5 Things That — Surprisingly — Don’t Hurt Your Credit Score

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Illustration by Alexander Ho for TIME

There are a whole host of things that can wreak havoc on your credit score, from maxing out a credit card to having a home foreclosed on or declaring bankruptcy. But people often worry about situations or events that actually have no bearing on their FICO score, says Barry Paperno, consumer affairs manager for MyFICO.com. So take a deep breath — your credit might be better than you think it is. Here are five common misconceptions about what harms your score.

1. How much money you make. Paperno says many people are surprised when they find out their salary doesn’t directly impact their score. They’ll get a job and expect to see their credit score rise. When it doesn’t, they’re disappointed. Of course, the advantage here is that if your income drops, the scoring formula doesn’t penalize you.

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2. Whether or not you have a job. Being laid off doesn’t mean your credit score will go down. Many people who lose their jobs do take a hit to their credit, but this comes from falling behind on payments, not the job loss itself. Even if you’re receiving unemployment benefits, as long as you manage to get your bills paid on time, your score is safe.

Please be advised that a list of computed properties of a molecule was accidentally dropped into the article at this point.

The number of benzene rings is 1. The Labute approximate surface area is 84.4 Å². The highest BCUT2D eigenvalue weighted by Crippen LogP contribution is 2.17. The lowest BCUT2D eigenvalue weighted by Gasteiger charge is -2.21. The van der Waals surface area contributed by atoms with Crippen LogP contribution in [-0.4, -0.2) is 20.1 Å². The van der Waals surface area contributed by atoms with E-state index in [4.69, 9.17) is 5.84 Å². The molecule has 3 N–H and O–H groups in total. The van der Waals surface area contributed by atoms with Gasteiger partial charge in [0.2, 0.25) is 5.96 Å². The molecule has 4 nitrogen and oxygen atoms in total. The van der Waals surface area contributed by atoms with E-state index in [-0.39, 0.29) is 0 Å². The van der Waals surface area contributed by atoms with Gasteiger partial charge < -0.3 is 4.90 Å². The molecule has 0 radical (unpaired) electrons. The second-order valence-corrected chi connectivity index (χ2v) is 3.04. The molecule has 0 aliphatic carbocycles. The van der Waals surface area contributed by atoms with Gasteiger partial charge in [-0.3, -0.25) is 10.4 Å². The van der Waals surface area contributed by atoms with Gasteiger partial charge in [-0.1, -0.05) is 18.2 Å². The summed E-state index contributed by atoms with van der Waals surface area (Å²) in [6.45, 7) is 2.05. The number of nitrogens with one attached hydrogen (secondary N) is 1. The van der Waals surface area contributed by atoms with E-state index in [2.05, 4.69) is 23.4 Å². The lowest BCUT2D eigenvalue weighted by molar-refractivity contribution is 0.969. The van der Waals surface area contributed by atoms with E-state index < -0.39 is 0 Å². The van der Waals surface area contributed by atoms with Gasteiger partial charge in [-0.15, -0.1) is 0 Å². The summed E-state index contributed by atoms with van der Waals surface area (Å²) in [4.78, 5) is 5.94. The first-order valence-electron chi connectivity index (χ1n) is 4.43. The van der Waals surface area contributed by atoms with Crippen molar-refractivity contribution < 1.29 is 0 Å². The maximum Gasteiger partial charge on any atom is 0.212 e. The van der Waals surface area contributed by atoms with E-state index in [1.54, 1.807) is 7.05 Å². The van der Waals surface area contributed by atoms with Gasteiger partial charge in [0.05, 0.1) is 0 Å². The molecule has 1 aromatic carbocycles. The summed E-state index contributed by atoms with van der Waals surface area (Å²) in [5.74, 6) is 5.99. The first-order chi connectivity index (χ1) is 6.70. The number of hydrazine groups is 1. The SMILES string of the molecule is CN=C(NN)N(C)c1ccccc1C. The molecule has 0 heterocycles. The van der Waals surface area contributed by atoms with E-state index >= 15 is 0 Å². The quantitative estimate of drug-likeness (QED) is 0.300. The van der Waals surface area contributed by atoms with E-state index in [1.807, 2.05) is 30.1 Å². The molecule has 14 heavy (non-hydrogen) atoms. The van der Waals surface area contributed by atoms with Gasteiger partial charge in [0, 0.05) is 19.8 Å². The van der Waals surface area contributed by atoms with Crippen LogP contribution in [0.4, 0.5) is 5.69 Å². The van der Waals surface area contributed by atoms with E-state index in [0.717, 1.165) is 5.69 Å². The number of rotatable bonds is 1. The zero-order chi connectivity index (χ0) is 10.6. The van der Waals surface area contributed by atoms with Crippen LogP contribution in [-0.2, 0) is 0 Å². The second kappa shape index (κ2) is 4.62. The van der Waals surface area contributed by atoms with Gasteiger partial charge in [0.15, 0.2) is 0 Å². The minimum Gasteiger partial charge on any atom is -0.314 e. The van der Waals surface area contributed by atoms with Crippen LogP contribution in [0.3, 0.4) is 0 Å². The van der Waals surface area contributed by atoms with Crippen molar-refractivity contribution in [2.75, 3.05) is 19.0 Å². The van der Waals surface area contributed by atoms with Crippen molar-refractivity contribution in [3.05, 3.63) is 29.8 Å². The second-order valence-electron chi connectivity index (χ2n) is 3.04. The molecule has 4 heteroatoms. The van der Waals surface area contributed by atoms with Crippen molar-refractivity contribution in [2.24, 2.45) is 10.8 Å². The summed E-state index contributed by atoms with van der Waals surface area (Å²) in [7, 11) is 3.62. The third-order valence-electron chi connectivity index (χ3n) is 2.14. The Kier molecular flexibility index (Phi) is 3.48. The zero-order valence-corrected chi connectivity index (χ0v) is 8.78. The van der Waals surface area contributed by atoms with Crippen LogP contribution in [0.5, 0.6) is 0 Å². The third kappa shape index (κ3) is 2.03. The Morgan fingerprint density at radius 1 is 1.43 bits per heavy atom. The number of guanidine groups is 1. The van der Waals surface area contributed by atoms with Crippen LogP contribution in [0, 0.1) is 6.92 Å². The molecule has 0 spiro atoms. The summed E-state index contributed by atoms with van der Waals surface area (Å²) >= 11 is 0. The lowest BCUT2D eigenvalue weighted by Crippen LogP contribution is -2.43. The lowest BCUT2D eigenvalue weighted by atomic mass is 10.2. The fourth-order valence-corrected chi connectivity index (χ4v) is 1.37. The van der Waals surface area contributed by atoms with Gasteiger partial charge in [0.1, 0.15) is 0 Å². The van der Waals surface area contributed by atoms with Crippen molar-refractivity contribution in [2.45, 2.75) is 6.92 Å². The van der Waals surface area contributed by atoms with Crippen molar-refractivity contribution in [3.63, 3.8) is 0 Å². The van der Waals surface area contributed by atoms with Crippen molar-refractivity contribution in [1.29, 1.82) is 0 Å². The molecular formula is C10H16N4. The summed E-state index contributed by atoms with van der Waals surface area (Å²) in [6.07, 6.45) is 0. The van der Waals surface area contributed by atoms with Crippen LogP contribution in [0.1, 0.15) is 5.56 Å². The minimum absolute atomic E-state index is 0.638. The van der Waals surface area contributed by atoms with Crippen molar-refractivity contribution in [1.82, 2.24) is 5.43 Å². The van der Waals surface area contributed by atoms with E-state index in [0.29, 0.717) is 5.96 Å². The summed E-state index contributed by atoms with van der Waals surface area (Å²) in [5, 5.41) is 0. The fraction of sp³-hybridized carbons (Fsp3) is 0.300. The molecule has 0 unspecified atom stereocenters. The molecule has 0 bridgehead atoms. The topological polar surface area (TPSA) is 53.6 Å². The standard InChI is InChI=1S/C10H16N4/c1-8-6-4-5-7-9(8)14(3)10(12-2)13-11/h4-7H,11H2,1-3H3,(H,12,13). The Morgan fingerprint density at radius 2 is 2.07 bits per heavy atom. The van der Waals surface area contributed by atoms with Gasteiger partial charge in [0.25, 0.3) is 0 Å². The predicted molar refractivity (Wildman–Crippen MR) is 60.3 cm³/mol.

3. Whether or not you revolve a balance. Some people think you’re at an advantage if you revolve a balance from month to month, while others believe you can charge all the way to your limit as long as you pay it off. Neither is correct. When it comes to your score, 30% consists of the amounts you owe in relation to your available credit — an equation called your utilization ratio. The lower that figure, the better. A credit score is just a snapshot of what your credit looks like on the day a lender pulls it. If you’ve maxed out a card, even if you intend to pay it off by the due date, that will reflect poorly on your score. Conversely, if you revolve a small balance in relation to your credit limit, you’re not doing yourself any favors by forking over interest to the credit card company, but your score won’t suffer.

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4. Whether or not your home is underwater. Making a monthly payment on a house that’s no longer worth as much as the amount of your mortgage definitely stings, but a drop — even a significant one — in the value of your home doesn’t mean that your score will drop, too. Paperno says the FICO scoring formula doesn’t look at the current market value of your home.

5. How much money you have in the bank. Some people think that a big balance in a checking or savings account will make them more attractive to lenders, but in reality, Paperno says your credit score doesn’t take your savings into account. If you do have a big balance in a savings account, use some to pay down other debts, since that will help your credit score.